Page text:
Saturday, September 17, 2011

A Cautionary Church Tale

Once upon a time, a stranger wandered through the doors of an Episcopal Church in a neighborhood of a large city.  The stranger didn't look very different from the others inside. The church had a moderate attendance that morning, but was hardly full, so the stranger took a seat in one of the last third of the pews, and settled in for prayerful reflection.
As the processional anthem began, another woman came in and seemed to want to sit in the same row with the stranger.  The stranger made room and all was well.  Until after the first lesson, the woman noticed someone familiar and moved up a few pews to sit with her friend, leaving the stranger to sit alone again.

At the end of the service, the stranger lingered in the pew.  No one around the stranger said, "Hello" or "Good morning."  No one inquired who this stranger was.  Not even the priests at the door bothered to find out who was this otherwise unknown character.  It was assembly-line time: a handshake, a nod of the head, and out the door. 

The stranger wandered away... never to be seen again.

I tell this story because it is what has happened to me... even as recently as a few weeks ago.   Churches become these insular country clubs where everyone knows who their friends are, and nobody takes time to greet someone new.  Priests are so pre-occupied, or self-absorbed, that they don't inquire about the new face in the crowd or make a point of having someone or someones on hand to take on that role of greeter.  The sad part is that the stranger, or more appropriately, this stranger having felt no real contact from the congregation or the priest will walk out the door, and the likelihood that he or she will return? Nill.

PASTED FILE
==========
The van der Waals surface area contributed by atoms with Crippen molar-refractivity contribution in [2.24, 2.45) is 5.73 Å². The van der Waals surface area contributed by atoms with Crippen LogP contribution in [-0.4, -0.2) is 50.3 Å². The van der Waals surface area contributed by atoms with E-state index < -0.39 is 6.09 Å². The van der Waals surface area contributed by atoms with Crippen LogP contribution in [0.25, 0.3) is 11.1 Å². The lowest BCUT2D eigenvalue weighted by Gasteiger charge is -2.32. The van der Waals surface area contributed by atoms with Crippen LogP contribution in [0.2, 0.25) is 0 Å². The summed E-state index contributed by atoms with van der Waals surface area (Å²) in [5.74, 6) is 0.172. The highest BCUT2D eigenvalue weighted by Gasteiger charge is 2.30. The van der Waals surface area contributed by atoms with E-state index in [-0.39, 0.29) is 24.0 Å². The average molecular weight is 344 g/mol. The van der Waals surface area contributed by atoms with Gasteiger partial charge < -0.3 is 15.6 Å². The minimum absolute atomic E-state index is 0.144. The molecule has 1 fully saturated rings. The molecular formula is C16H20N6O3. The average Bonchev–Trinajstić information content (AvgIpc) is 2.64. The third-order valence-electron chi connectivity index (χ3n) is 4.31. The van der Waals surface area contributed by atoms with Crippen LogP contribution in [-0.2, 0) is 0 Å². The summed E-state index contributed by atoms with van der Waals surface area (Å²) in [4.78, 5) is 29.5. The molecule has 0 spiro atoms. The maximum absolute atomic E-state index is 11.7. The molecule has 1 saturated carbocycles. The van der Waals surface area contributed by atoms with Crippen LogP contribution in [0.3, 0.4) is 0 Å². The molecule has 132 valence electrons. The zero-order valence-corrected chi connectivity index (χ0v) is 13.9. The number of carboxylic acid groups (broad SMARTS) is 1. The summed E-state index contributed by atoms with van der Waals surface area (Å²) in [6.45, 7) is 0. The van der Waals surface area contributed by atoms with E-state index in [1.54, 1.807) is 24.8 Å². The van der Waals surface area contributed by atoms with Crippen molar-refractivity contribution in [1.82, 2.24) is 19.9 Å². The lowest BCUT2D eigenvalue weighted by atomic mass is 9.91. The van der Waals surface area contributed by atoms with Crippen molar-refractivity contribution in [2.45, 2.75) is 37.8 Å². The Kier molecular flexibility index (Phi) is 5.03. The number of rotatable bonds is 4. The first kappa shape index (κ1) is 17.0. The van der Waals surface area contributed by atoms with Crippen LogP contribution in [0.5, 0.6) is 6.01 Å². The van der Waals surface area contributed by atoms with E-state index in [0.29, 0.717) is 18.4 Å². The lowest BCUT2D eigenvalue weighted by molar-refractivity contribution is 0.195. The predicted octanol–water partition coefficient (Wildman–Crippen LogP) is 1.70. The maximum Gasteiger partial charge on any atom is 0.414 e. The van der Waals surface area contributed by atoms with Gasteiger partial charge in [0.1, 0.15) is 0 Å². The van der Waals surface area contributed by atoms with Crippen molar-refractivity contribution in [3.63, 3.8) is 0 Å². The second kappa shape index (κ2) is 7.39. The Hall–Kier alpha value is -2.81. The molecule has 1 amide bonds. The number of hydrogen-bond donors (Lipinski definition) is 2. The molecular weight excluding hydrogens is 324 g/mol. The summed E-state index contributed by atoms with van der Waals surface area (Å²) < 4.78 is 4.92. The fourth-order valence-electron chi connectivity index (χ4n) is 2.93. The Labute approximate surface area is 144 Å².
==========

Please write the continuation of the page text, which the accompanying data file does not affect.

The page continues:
I walked into St. John's in the late winter of 1991, desperate to find an Episcopal Church that embodied the spirit of Christ and the liturgy in a way that didn't seem so foreign to this "yankee" Episcopalian.   I walked away from St. John's in  the late summer of 1991 because it was easy to leave.  No one had noticed me coming and going, or attempted to make me feel welcomed in their midst.  And with a new love life brewing and tugging at my interests, it was easy to let go of a community that had kept me a stranger.

Because I have had this experience of church, I make a point of being warm toward the people I don't recognize at St. John's.  Often times, I discover they are someone who is just trying us out for a Sunday, or is passing through town and came to church.  In those cases, I let them know that they can always come back.  It's an important component I think to making our otherwise large smells-and-bells church feel like a home of God and not just a house of God.

One church I visited did an interesting thing.  As a way of immediately tackling that wall between the church cliques and the visitors, the priest stepped out in front of the congregation before the service began, and asked everyone to take a moment and greet each other in the pews.   This was not the passing of the peace, but rather a simple acknowledgement of one another's existence.  It was nice, and suddenly I felt less like a stranger and more like a part of the group.   

Such little things do make a difference.


Grandmère Mimi said...

Such little things do make a difference.

They do. Oh yes, they do. Welcoming the stranger is a vital part of a church service. I've even welcomed a couple who were not strangers, who attended the early service, and I had never seen them before. They were a bit offended that I thought they were newcomers. I changed the words of my approach a bit which seemed to solve the problem of giving offense.

SCG said...